With the apparent scuttling of the WorldCom-Sprint deal, there is muttering about the next megadeal that needs government’s approval: the merger of AOL and Time Warner. Of course, that muttering has been going on for some weeks now as it’s seemed increasingly likely that the government might make this tougher than was first thought. Just the other day AOL CEO Steve Case commented that while the planned linkup may be big, the two companies are “different in character” and “will not be dominating any one segment.” And Time Warner’s chief, Gerald Levin, underlined at a recent shareholders meeting (where shareholders formally offered their approval of the deal) that, “there is really no overlapping business.”
Of course, if the companies were such an oddball pairing, who together would have no more market power than they had separately, then there wouldn’t have been much point in the deal in the first place. But you can expect to hear more of the same from the merger hopefuls between now and July 27, when the Federal Communications Commission will hold a public hearing that will likely include appearances by both Case and Levin: Both honchos will do their level best to explain why the key to the whole Time Warner and AOL arrangement is its total lack of synergy.
When this deal was announced, it was all about synergy, or convergence, or whatever you want to call the advantages that accrue to a conglomerate that controls both a lot of content and the means to distribute it. While the WorldCom-Sprint merger was basically horizontal–there certainly was a good deal of overlapping business there–the AOL-Time Warner merger is mostly vertical, with very little in the way of duplicated business. When the deal was announced–and when shares in both companies started taking some lumps in the days immediately afterward–the story spun by proponents was all about how well these pieces fit together. There was no talk from top AOL or Time Warner executives about how the companies are “different in character” and “will not be dominating any one segment.”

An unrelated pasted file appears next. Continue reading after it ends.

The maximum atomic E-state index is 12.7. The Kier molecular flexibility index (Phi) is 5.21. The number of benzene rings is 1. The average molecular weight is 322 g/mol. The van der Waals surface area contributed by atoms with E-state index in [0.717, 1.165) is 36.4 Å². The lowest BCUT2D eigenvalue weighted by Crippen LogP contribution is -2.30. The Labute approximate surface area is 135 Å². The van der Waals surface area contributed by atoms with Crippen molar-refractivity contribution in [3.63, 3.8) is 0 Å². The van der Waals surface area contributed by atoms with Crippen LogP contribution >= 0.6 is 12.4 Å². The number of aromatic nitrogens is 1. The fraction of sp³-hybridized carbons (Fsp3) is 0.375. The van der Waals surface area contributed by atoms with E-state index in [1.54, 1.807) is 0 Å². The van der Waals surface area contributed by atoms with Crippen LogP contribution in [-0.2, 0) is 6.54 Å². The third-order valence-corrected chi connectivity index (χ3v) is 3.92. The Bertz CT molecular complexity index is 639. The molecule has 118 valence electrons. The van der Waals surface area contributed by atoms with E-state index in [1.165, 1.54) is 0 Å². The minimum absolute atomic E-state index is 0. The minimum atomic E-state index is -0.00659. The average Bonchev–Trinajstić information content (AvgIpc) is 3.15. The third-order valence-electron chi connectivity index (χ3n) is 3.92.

It’s still not clear whether the additional FCC scrutiny is particularly meaningful or is simply the sort of thing that one could expect during a big, complex merger. But the regulatory concerns about this deal are still significant, and they all come down to “vertical” issues–most notably, will content that is not controlled by the company get fair access to the company’s distribution channels? AOL’s handling of the debate over whether to allow non-AOL instant-messaging fans to communicate with their AOL pals without being forced to use AOL technology has not exactly built the company a reputation for openness.
Part of the speculation about the motives of regulators boils down to the armchair-psychologist theory that the government is more likely to go after AOL-Time Warner because it is simply feeling cocky, having smacked around Microsoft, and now having apparently derailed the massive WorldCom deal. It’s hard to know what to make of such speculation. Even regulators are human, so I suppose it’s possible that hubris will be a factor. But it sure won’t help matters for Time Warner to condescend to those regulators with a lot of disingenuous talk about the context of their merger. After all, browsers and operating systems are “different in character,” too.